The fault dear Brutus is not in our stars, but in ourselves.” -Julius Caesar (I, ii, 140-141), William Shakespeare
There are fewer words in the English language which, in combination, cause me more agita than “school reform”. I have been struggling to understand the school reform debate for quite a while now – almost four decades. It pains me to witness the ‘dogfight’ being played out across the country in newspapers, films and in the media as parents, politicians, teachers and educators accuse, complain, and blame.
University of Chicago professor and author Charles M. Payne expresses my frustration concisely and correctly in the title of his recent book on school reform: So Much Reform, So Little Change: the Persistence of Failure in Urban Schools. We are a ‘nation at risk’, ‘wondering why Johnny can’t read; ‘waiting for superman’; hoping to ‘leave no child behind’. And still we leave so many children behind. According to the National Assessment of Educational Progress, considered the nation’s report card, only about 40% of the nation’s school children read at proficiency levels or above in the fourth and eighth grades.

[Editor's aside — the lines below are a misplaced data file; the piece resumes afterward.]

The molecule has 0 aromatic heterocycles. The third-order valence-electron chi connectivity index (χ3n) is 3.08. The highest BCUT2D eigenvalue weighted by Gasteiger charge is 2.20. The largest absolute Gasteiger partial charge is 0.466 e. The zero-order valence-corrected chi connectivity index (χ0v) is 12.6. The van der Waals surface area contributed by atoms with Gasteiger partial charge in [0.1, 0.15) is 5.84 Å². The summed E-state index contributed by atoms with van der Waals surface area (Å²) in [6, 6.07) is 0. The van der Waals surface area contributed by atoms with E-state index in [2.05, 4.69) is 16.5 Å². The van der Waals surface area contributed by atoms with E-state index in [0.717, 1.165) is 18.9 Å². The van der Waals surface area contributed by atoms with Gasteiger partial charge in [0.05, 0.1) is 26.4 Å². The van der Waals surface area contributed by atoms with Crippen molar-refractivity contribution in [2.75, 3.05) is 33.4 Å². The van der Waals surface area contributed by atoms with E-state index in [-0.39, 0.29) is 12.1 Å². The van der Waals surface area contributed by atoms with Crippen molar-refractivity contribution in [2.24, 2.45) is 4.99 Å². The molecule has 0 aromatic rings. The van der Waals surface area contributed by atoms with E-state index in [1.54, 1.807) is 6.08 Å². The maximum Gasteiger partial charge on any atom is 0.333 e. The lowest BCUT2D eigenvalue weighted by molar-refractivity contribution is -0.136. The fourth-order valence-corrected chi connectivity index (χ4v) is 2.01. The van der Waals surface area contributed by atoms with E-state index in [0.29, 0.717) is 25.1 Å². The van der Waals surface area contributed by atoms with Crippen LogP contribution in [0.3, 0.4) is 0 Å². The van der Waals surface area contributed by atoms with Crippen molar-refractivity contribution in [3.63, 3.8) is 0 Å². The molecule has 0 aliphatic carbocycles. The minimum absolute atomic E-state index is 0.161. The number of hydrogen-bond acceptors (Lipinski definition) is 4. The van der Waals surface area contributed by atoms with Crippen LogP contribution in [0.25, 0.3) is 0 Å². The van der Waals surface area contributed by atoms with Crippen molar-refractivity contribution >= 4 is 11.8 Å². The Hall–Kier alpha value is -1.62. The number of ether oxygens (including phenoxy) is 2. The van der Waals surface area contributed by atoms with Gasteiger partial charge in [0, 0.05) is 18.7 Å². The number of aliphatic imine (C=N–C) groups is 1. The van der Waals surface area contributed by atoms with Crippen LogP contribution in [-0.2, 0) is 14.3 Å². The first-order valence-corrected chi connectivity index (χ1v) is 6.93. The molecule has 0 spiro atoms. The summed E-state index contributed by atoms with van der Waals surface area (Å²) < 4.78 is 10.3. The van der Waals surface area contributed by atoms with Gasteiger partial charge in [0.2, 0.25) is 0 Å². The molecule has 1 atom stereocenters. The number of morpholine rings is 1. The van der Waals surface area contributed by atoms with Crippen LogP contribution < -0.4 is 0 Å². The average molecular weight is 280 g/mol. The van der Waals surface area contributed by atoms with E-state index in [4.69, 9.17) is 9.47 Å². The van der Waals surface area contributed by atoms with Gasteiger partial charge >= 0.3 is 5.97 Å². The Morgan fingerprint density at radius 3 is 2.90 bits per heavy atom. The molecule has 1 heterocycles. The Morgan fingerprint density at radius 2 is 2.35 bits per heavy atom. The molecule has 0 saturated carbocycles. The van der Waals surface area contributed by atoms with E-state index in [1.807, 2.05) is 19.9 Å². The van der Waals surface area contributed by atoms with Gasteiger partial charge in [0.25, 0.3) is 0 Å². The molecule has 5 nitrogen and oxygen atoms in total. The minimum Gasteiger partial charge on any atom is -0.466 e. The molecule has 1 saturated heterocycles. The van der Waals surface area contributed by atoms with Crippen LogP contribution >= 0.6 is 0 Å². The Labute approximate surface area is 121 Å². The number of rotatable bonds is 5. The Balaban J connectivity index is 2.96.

I have made the point in this space previously that our failure to teach children how to read now constitutes a public health emergency. This is no longer an issue confined to schools and the educational industry.
Who claims responsibility for the public health emergency we are now confronted with? Why has this stunning failure to educate so many of the children in the nation been accepted for so long by so many? Why is there not a civil rights movement mounted to address the ‘achievement gap’ – the significant differences between white and minority children’s achievement levels? What explains the disproportionate number of failing schools in economically stressed minority communities?
Adults in the debate articulate their concerns. They cite reasons (excuses for?) why we fail: poverty, lack of funding, staffing and community support; immoderate and powerful teachers’ unions; charter schools, school boards etc. In the meantime, students – particularly Hispanic and African American children – continue to languish and fall by the wayside in historic numbers.